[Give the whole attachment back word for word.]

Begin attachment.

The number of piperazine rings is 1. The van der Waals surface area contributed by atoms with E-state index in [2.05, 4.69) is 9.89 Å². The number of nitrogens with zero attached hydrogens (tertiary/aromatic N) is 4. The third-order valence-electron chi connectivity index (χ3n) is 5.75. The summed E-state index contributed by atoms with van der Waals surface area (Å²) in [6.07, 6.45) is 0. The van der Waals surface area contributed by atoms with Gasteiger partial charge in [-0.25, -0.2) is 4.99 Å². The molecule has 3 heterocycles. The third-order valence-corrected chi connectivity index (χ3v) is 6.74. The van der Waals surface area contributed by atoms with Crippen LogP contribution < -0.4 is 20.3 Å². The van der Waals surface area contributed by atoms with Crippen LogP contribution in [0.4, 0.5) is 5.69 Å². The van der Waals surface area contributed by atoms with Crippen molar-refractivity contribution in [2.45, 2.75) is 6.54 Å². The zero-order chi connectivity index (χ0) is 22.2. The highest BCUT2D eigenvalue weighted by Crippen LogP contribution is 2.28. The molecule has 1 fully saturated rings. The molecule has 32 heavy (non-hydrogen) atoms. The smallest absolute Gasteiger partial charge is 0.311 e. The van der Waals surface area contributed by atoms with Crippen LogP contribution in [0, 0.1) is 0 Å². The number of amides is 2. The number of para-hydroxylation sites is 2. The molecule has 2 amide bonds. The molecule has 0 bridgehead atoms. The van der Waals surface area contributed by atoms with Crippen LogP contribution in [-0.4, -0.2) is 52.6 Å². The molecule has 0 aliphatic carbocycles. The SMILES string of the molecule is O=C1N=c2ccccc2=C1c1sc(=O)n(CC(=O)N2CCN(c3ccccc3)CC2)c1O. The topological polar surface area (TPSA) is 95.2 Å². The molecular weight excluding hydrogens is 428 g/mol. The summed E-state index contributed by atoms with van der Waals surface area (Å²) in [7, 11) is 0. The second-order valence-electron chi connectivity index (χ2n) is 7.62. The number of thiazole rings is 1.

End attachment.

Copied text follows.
The number of piperazine rings is 1. The van der Waals surface area contributed by atoms with E-state index in [2.05, 4.69) is 9.89 Å². The number of nitrogens with zero attached hydrogens (tertiary/aromatic N) is 4. The third-order valence-electron chi connectivity index (χ3n) is 5.75. The summed E-state index contributed by atoms with van der Waals surface area (Å²) in [6.07, 6.45) is 0. The van der Waals surface area contributed by atoms with Gasteiger partial charge in [-0.25, -0.2) is 4.99 Å². The molecule has 3 heterocycles. The third-order valence-corrected chi connectivity index (χ3v) is 6.74. The van der Waals surface area contributed by atoms with Crippen LogP contribution < -0.4 is 20.3 Å². The van der Waals surface area contributed by atoms with Crippen LogP contribution in [0.4, 0.5) is 5.69 Å². The van der Waals surface area contributed by atoms with Crippen molar-refractivity contribution in [2.45, 2.75) is 6.54 Å². The zero-order chi connectivity index (χ0) is 22.2. The highest BCUT2D eigenvalue weighted by Crippen LogP contribution is 2.28. The molecule has 1 fully saturated rings. The molecule has 32 heavy (non-hydrogen) atoms. The smallest absolute Gasteiger partial charge is 0.311 e. The van der Waals surface area contributed by atoms with Crippen LogP contribution in [0, 0.1) is 0 Å². The number of amides is 2. The number of para-hydroxylation sites is 2. The molecule has 2 amide bonds. The molecule has 0 bridgehead atoms. The van der Waals surface area contributed by atoms with Crippen LogP contribution in [-0.4, -0.2) is 52.6 Å². The molecule has 0 aliphatic carbocycles. The SMILES string of the molecule is O=C1N=c2ccccc2=C1c1sc(=O)n(CC(=O)N2CCN(c3ccccc3)CC2)c1O. The topological polar surface area (TPSA) is 95.2 Å². The molecular weight excluding hydrogens is 428 g/mol. The summed E-state index contributed by atoms with van der Waals surface area (Å²) in [7, 11) is 0. The second-order valence-electron chi connectivity index (χ2n) is 7.62. The number of thiazole rings is 1.